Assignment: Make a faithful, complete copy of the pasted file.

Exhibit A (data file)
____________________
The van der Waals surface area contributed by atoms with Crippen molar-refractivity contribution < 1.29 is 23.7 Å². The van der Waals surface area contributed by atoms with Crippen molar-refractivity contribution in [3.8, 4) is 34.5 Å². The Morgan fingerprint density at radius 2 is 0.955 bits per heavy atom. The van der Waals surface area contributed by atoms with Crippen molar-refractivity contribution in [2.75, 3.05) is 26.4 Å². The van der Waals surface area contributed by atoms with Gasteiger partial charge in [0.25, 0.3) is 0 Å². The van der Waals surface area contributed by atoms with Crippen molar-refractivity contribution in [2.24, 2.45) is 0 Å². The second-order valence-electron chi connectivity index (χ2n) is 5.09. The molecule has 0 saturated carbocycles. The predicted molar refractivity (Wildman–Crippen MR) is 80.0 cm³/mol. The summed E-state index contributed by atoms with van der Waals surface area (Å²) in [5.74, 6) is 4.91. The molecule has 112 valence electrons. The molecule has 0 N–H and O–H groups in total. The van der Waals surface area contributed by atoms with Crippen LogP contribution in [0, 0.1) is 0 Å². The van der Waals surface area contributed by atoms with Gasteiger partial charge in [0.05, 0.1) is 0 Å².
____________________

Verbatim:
The van der Waals surface area contributed by atoms with Crippen molar-refractivity contribution < 1.29 is 23.7 Å². The van der Waals surface area contributed by atoms with Crippen molar-refractivity contribution in [3.8, 4) is 34.5 Å². The Morgan fingerprint density at radius 2 is 0.955 bits per heavy atom. The van der Waals surface area contributed by atoms with Crippen molar-refractivity contribution in [2.75, 3.05) is 26.4 Å². The van der Waals surface area contributed by atoms with Gasteiger partial charge in [0.25, 0.3) is 0 Å². The van der Waals surface area contributed by atoms with Crippen molar-refractivity contribution in [2.24, 2.45) is 0 Å². The second-order valence-electron chi connectivity index (χ2n) is 5.09. The molecule has 0 saturated carbocycles. The predicted molar refractivity (Wildman–Crippen MR) is 80.0 cm³/mol. The summed E-state index contributed by atoms with van der Waals surface area (Å²) in [5.74, 6) is 4.91. The molecule has 112 valence electrons. The molecule has 0 N–H and O–H groups in total. The van der Waals surface area contributed by atoms with Crippen LogP contribution in [0, 0.1) is 0 Å². The van der Waals surface area contributed by atoms with Gasteiger partial charge in [0.05, 0.1) is 0 Å².